As we are approaching closer to the 2014 NBA Draft and NBA Free Agency, it is surprising to everyone that the Los Angeles Lakers may enter both off-season events without a head coach. Many people, including NBA on TNT analyst Charles Barkley believe that coaching the Los Angeles Lakers is indeed a “bad job”. According to Dan Hixman of the Reno-Gazette Journal, when asked if he would coach the Lakers, Barkley replied with the following statement:
“You don’t take bad jobs. You’ve got — your best player is 40 coming off a bad Achilles and knee surgery. That’s not a good job right now. So, no, I just don’t think you take a bad job.”
The biggest reason why the Lakers are struggling to find a new head coach is because there isn’t many qualified coaches left available. This isn’t just a regular NBA team in search of a head coach, it’s the Los Angeles Lakers. The pressure will be on early and often and some coaches shy away from that kind of pressure. Brian Kamenetzky of the Land O’Lakers recently examined L.A.’s unwillingness to seriously consider first-time coaching candidates:
“In the end, their patience might pay off. In absolute terms, the Lakers don’t lose much by waiting to see what happens in the early days of free agency. And while this sort of attitude reinforces their lack of a strong philosophical vision for their next coach, losing one of their preferred candidates to another team simply means moving down the list another spot. There aren’t enough vacancies around the league to lose them all.”
As of right now, the front runner for the job is former Laker himself Byron Scott. He reportedly had his second interview with the Lakers June 10th. Scott has seemed very interested in the Lakers head coaching vacancy, so why isn’t he hired yet? Recently with the hires of Mike Brown and Mike D’Antoni, the Lakers are now more cautious about who they hire since they will be thinking long term as they prepare for life after Kobe.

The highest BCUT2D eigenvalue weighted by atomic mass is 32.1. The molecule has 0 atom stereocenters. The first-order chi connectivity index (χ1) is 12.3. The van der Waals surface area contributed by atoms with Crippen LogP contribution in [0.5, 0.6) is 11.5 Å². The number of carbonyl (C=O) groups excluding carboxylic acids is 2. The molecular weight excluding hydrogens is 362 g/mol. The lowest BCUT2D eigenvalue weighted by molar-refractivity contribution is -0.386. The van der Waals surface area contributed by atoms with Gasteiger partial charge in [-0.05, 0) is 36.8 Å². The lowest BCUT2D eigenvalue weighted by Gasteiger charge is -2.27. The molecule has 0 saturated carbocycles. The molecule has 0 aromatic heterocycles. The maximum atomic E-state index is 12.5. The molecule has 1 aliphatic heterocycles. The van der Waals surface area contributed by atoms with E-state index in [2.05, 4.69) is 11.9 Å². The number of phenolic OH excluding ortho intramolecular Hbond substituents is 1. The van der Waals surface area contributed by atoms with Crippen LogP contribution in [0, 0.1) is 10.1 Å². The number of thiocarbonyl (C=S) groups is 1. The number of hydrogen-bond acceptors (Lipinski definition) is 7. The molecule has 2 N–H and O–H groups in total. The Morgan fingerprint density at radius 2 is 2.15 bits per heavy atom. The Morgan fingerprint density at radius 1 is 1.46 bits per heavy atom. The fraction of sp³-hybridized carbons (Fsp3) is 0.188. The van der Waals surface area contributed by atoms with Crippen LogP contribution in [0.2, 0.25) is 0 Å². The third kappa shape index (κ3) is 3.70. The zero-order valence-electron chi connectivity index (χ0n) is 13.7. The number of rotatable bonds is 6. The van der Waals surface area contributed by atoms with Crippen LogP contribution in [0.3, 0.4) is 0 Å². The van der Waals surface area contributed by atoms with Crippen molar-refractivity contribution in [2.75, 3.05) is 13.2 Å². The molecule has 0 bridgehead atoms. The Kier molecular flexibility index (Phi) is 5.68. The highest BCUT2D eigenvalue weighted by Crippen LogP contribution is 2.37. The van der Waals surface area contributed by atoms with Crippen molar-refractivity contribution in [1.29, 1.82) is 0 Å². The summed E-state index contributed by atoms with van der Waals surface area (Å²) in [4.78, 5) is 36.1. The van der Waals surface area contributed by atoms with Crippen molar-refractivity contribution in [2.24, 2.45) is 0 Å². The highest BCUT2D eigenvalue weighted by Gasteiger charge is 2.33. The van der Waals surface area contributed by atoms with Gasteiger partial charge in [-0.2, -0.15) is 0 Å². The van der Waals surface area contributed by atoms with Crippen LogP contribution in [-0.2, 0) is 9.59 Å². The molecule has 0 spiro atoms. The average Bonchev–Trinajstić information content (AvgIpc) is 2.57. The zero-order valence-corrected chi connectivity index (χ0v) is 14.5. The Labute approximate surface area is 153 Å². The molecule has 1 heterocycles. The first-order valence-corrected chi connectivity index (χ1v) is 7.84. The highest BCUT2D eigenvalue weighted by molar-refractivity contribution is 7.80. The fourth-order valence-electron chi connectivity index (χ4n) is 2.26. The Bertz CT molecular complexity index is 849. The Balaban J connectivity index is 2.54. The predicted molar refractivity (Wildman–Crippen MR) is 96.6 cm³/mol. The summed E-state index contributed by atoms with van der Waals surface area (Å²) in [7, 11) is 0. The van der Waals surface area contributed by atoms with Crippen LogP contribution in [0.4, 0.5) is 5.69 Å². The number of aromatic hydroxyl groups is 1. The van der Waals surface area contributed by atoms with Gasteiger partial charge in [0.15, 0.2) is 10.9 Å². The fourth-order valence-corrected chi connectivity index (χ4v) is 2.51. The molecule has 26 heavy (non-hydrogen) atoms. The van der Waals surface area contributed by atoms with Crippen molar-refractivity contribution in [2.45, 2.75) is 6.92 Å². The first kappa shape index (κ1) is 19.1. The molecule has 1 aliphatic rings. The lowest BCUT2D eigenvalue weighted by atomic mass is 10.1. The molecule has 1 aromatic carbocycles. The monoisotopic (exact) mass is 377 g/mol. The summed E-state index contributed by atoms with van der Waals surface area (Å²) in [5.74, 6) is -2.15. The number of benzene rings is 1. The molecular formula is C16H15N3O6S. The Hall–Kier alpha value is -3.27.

Other candidates for the head coaching vacancy for the Lakers include; Lionel Hollins, Kurt Rambis and Mike Dunleavy. The most intriguing thing about all of these coaches is that they are defensive-minded, and run post-driven basketball philosophy, which is what Kobe prefers.
Whoever is chosen to coach the Lakers, which many think it will ultimately be Byron Scott, will be in charge of directing the 16-time NBA Championship Los Angeles Lakers into a new direction–winning.
With plenty of cap room, great atmosphere, and a winning atmosphere in Los Angeles, it shouldn’t be hard to find a new coach or bring in new players to help rebuild this franchise into a winning one once again.
First things first, the Lakers need a new coach.